Every employer will recognise the sinking feeling which accompanies receipt of a data subject access request from a current or former employee.  Not only is it a fair indicator that he is considering doing something unpleasant to you, but you face also the prospect of wading through your entire server, waist-deep in irrelevancies, to find the one document which the employee knows with absolutely certainty (whether in fact it exists or not) to constitute the smoking gun he is seeking.  Is that really necessary?  Do you genuinely have to have your deleted email records expensively rebuilt just to see if they contain anything at all about the applicant?  

Help, or at least a degree of clarity, is at hand.  Last month the Information Commissioners’ Office issued version 1 of its Subject Access Code of Practice, “Dealing with Requests from Individuals for Personal Information”.  Much of this reiterates known principles about basic data subject access rights, but there are a number of potentially useful pointers for employers around the margins:-  

  1. First, the bad news: “You should be prepared to make extensive efforts to find and retrieve the requested information…  It will never be reasonable to deny access to [that] information merely because responding to the request may be labour-intensive or inconvenient“.
  2. "Even so“, the Code says reassuringly, “you are not required to do things that would be unreasonable or disproportionate to the importance of providing subject access to the information”.  That begins to sound better, but it later becomes clear that this relates not to the retrieval of the information but to the practicalities of supplying copies of it to the requester.  And even on that score, “We stress that you should rely on the disproportionate effort exception only in the most exceptional of cases…  We rarely hear of instances where an organisation could legitimately use disproportionate effort as a reason for denying an individual access to any of their personal data“.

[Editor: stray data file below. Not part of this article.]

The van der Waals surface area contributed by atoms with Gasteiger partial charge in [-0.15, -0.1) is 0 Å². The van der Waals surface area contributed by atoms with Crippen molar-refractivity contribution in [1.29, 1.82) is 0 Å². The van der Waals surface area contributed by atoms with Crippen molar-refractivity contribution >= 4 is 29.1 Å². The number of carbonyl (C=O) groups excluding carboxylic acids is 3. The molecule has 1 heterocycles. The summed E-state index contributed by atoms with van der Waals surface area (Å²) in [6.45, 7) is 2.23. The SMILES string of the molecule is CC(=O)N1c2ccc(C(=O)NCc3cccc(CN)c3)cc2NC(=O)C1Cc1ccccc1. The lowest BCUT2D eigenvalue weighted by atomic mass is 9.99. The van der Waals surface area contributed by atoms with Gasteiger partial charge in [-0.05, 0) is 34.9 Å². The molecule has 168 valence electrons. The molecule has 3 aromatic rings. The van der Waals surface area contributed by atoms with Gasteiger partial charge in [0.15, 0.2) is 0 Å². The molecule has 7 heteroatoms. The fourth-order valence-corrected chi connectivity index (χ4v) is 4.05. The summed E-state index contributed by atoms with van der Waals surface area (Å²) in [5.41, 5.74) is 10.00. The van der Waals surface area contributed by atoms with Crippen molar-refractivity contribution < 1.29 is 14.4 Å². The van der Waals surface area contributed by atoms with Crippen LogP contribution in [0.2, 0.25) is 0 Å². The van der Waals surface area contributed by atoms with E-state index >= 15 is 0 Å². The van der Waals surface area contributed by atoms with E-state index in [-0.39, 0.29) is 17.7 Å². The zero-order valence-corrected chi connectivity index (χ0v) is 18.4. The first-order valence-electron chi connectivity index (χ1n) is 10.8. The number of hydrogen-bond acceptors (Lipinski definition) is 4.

3. The Code makes a sensible distinction between data which is archived and that which is deleted.  Material is archived, it says, because the employer has made a conscious decision that it may be needed at some point in the future.  It is implicit in that determination that access can be made to it and therefore to particular documents or electronic files relatively easily.  “To the extent that your search mechanisms allow you to find archived or backed-up data for your own purposes, you should use the same effort to find information in order to respond to a subject access request“.
  4. However, the position in relation to deleted information is different.  For these purposes, data is “deleted” when you try to permanently discard it and you have no intention of ever trying to access it again (i.e. not merely because it has been moved to a user’s “deleted items” folder, which is not really deleted at all).  The ICO’s view is that “If you delete personal data held in electronic form by removing it as far as possible from your computer systems, the fact that expensive technical expertise might enable it to be recreated does not mean that you must go to such efforts to respond to a subject access request. … The Commissioner does not require organisations to expend time and effort reconstituting information that they have deleted as part of their general records management“.
    Do note the words “as part of their general records management” – if it became clear that particular electronic documents or emails had been deleted specifically to avoid their disclosure via a DSAR, the ICO could order the employer to incur whatever cost was required to restore them.
  5. It is always worth asking the data subject requester if he can provide you with information to help you locate any particular information he is seeking – a time window, perhaps, or parties to correspondence, or in relation to a particular subject matter, etc.
  6. The certain knowledge that whatever the employee is planning to do with the information, you will not like it, is not a good reason for declining a DSAR, nor is the existence of parallel litigation under which overlapping disclosure obligations may arise.  The ICO guidance makes it clear that the key is making responses to DSARs as painless as possible is the efficiency and robustness of your data retrieval systems and not any ability you might think you have to duck them by claiming it all to be just far too difficult to deal with.

The superficially obvious solution, i.e. just deleting everything as soon as you are no longer using it, should be resisted.  In cases where discrimination or equal pay claims can cover ground many years into the past, retaining all those old pay documents, performance assessments, disciplinary records and promotion/termination rationales is still unfortunately the safest approach.